Prior to the exhibit Kayne referenced on his blog, Vanessa Beecroft was engaged in another gig. A documentary was made on Beecroft called The Art Star and The Sudanese Twins showing some of issues involved with her newer project. In a review for CBC News, Katrina Onstad writes:
The photograph is clearly meant to be a shove and a slap, and it is: A white woman in an angelic white dress, burnt along the bottom like a baked doily, nurses two black babies, one on each breast. In this portrait, the deified figures are not the babies, but the Madonna front and centre: Vanessa Beecroft, a 39-year-old Italian-British artist.
For her, the image is a piece of reverse colonialism, an attempt to rewrite the history of wet nurses of colour enlisted in the service of white Western women. But as with all of Beecroft’s work, the photograph is also painfully personal. In 2006, she travelled to Sudan and on her first day there met Madit and Mongor Akot at an orphanage. The baby boys needed to be nursed, and Beecroft stepped in, able to do so because she was still breastfeeding her youngest son in New York. Whether she bonded intensely with the children, or had a selfish urge to live out the Angelina Jolie fantasy of salvation through adoption — perhaps a combination of both — Beecroft began efforts to formally adopt the boys.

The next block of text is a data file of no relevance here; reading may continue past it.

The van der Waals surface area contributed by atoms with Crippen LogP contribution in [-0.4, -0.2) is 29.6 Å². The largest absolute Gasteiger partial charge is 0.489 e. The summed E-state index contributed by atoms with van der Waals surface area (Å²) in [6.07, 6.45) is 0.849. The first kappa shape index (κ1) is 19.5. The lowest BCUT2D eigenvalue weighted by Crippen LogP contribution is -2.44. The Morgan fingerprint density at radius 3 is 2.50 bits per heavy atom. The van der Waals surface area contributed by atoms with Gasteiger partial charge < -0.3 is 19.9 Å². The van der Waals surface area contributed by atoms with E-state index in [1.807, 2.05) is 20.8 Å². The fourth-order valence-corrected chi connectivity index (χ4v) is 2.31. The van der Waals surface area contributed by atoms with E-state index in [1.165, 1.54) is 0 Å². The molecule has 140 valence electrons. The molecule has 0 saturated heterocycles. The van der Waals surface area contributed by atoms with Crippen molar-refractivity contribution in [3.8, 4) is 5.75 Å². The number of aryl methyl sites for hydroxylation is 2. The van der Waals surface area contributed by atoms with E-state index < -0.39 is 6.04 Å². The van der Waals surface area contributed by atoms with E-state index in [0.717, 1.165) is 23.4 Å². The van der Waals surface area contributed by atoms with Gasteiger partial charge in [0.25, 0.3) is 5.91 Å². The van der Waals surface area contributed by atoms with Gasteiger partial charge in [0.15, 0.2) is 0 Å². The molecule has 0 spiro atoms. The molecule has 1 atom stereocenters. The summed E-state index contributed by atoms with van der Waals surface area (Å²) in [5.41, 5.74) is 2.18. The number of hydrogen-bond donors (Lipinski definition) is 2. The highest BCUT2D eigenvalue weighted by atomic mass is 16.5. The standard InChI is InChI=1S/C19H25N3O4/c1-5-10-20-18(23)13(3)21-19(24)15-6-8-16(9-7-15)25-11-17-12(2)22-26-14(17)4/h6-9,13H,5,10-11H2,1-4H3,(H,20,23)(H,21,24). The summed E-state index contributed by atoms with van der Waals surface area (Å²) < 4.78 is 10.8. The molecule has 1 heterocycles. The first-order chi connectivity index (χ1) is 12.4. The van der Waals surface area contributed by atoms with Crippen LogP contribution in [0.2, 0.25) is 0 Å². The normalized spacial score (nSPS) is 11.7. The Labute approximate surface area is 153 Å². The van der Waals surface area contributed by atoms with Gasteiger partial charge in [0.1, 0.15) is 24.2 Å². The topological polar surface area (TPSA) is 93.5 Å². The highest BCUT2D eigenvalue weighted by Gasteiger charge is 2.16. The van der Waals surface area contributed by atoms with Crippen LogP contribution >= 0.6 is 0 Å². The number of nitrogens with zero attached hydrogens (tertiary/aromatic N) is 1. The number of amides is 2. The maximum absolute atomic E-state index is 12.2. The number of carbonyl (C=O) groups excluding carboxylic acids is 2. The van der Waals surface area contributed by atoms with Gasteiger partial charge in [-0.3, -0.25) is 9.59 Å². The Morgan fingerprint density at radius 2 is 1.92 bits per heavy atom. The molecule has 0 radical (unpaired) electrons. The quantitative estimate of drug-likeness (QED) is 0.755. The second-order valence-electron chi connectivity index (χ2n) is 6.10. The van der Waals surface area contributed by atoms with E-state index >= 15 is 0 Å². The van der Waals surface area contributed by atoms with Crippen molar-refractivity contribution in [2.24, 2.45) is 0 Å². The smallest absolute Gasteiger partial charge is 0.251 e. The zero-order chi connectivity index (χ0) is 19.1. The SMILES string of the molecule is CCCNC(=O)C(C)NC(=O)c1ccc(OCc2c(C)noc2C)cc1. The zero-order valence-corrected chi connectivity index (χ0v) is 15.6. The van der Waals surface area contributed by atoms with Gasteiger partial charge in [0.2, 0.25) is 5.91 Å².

But Sudan has no laws around adoption and, indeed, no cultural concept of it. In this way, the now-famous portrait that resulted, like the story behind it, is not merely an artistic provocation, but an outrage to many, an extension of colonialism rather than a refutation.
Onstad details Beecroft’s chance meeting with filmmaker Pietra Brettkelly who ended up recording Beecroft for over sixteen months. Brettkelly had her own perspective on Beecroft’s work:
Brettkelly only figured out she was dealing with a renowned conceptual artist when she joined Beecroft at the Venice Biennale in 2007 for a performance called VB61: Still Death! Darfur Still Deaf?. There, Beecroft delivered a variation on her signature installations, in which groups of women stand or sit without moving for hours at a time. The direct feminism of those works — Beecroft, who has had a lifelong eating disorder, is in constant conversation with the female body as object — absorbed new meaning in Venice. The documentary shows Beecroft arranging 30 African women across a white floor, trailing red paint across their still bodies.